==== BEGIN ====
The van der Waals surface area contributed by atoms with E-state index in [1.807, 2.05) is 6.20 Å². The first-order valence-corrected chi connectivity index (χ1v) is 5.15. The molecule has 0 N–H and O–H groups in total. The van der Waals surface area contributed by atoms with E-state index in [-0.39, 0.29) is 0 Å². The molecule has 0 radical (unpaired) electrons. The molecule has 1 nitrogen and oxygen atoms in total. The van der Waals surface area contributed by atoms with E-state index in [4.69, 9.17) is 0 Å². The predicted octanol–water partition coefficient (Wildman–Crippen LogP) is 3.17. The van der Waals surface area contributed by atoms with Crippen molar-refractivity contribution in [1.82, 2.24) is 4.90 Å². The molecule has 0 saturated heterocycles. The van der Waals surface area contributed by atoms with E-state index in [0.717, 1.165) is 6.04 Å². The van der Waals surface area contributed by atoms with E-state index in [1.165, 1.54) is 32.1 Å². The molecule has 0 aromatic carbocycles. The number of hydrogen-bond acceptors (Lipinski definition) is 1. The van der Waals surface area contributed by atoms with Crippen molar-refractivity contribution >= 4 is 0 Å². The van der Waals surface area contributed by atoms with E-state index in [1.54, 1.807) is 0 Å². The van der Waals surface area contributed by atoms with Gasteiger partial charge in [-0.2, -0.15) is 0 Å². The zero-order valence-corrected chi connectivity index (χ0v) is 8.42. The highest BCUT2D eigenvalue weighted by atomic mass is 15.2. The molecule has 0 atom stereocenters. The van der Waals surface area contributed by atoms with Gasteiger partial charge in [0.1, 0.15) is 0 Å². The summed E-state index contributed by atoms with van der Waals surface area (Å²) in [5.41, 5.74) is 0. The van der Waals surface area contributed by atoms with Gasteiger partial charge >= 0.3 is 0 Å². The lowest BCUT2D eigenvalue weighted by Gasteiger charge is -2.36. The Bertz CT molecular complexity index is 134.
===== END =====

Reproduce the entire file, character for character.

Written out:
The van der Waals surface area contributed by atoms with E-state index in [1.807, 2.05) is 6.20 Å². The first-order valence-corrected chi connectivity index (χ1v) is 5.15. The molecule has 0 N–H and O–H groups in total. The van der Waals surface area contributed by atoms with E-state index in [-0.39, 0.29) is 0 Å². The molecule has 0 radical (unpaired) electrons. The molecule has 1 nitrogen and oxygen atoms in total. The van der Waals surface area contributed by atoms with E-state index in [4.69, 9.17) is 0 Å². The predicted octanol–water partition coefficient (Wildman–Crippen LogP) is 3.17. The van der Waals surface area contributed by atoms with Crippen molar-refractivity contribution in [1.82, 2.24) is 4.90 Å². The molecule has 0 saturated heterocycles. The van der Waals surface area contributed by atoms with E-state index in [0.717, 1.165) is 6.04 Å². The van der Waals surface area contributed by atoms with E-state index in [1.165, 1.54) is 32.1 Å². The molecule has 0 aromatic carbocycles. The number of hydrogen-bond acceptors (Lipinski definition) is 1. The van der Waals surface area contributed by atoms with Crippen molar-refractivity contribution >= 4 is 0 Å². The van der Waals surface area contributed by atoms with E-state index in [1.54, 1.807) is 0 Å². The van der Waals surface area contributed by atoms with Gasteiger partial charge in [-0.2, -0.15) is 0 Å². The zero-order valence-corrected chi connectivity index (χ0v) is 8.42. The highest BCUT2D eigenvalue weighted by atomic mass is 15.2. The molecule has 0 atom stereocenters. The van der Waals surface area contributed by atoms with Gasteiger partial charge in [0.1, 0.15) is 0 Å². The summed E-state index contributed by atoms with van der Waals surface area (Å²) in [5.41, 5.74) is 0. The van der Waals surface area contributed by atoms with Gasteiger partial charge >= 0.3 is 0 Å². The lowest BCUT2D eigenvalue weighted by Gasteiger charge is -2.36. The Bertz CT molecular complexity index is 134.